So essentially they are reporting a possible detection with something ranging from 95% to 99.8% likelihood. This is a hint, but cannot be considered a firm detection as it rises to the level of perhaps 3 standard deviations (3 sigma) of statistical significance. Normally one looks to see a 5 sigma significance for a detection to be well confirmed. If the 3 events are real they suggest a relatively low dark matter particle mass of around 8 or 9 GeV/c² (the proton mass is a little under 1 GeV/c², and the Higgs boson around 126 GeV/c²).


Figure: Error ellipses for CDMS-II and CoGeNT, assuming a dark matter WIMP explanation. Blue ellipses are the 68% (dark blue) and 90% (cyan) confidence levels for the CDMS-II experiment. The purple ellipse is the 90% confidence level for CoGeNT.

The figure shows the plane of dark matter (WIMP, or weakly interacting massive particle) cross-section on the y-axis vs. the WIMP mass on the x-axis. Note this is a log-log plot, so the uncertainties are large. The dark blue region is the 1 sigma error ellipse for the CDMS experiment and the light blue region is the 90% confidence error ellipse. The best fit is marked by an asterisk located at mass of 8.6 GeV/c² and with a cross-section a bit under 2 x 10^-41 cm². But the mass could range from less than 6 to as much as 20 or more GeV/c². And the cross-section uncertainty is over two orders of magnitude.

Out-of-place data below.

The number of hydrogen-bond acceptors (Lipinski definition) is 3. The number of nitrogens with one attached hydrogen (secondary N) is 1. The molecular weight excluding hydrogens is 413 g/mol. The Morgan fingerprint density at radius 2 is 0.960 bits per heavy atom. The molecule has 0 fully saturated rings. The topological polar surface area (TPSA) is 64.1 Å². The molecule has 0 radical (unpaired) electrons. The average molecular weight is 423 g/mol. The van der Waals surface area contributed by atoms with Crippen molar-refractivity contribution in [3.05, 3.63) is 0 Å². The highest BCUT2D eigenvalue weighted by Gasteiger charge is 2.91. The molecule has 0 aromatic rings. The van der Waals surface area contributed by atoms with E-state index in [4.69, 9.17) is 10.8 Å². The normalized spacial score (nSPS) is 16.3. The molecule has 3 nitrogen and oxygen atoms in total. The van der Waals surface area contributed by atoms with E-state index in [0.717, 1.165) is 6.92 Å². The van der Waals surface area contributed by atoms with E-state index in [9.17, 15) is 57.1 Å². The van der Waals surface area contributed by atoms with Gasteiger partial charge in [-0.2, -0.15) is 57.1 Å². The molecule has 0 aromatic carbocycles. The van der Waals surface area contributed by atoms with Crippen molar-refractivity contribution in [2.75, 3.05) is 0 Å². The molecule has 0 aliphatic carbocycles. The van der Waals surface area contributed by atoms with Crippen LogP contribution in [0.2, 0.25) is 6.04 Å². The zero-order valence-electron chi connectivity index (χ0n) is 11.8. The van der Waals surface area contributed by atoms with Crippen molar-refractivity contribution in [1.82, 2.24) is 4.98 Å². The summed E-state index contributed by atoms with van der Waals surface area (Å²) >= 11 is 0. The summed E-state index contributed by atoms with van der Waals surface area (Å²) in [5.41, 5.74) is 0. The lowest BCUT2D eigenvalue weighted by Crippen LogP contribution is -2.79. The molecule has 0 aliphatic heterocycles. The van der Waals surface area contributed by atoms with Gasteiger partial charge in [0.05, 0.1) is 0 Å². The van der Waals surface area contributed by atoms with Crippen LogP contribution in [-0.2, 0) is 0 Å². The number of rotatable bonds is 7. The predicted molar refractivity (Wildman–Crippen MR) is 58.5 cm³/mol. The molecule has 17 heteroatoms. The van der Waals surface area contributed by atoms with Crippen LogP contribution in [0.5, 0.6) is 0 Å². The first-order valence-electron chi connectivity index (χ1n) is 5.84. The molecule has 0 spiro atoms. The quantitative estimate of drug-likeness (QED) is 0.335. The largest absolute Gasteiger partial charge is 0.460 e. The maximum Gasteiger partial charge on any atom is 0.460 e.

However, this is quite interesting as the error ellipse for the mass and interaction cross-section from this CDMS-II putative result overlaps well with the (smaller) error ellipse of the CoGeNT results. The CoGeNT experiment is a germanium detector run by a different consortium, but based in the same Soudan Underground Laboratory as the CDMS-II experiment! COGENT sees a possible signal with around 2.8 sigma significance as an annual modulated WIMP wind, with the modulation in the signal due to the Earth’s motion around the Sun and thus relative to the galactic center. The purple colored region in the figure is the CoGeNT 90% confidence error ellipse, and it includes the CDMS-II best fit point and suggests also a mass of roughly 10 GeV/c².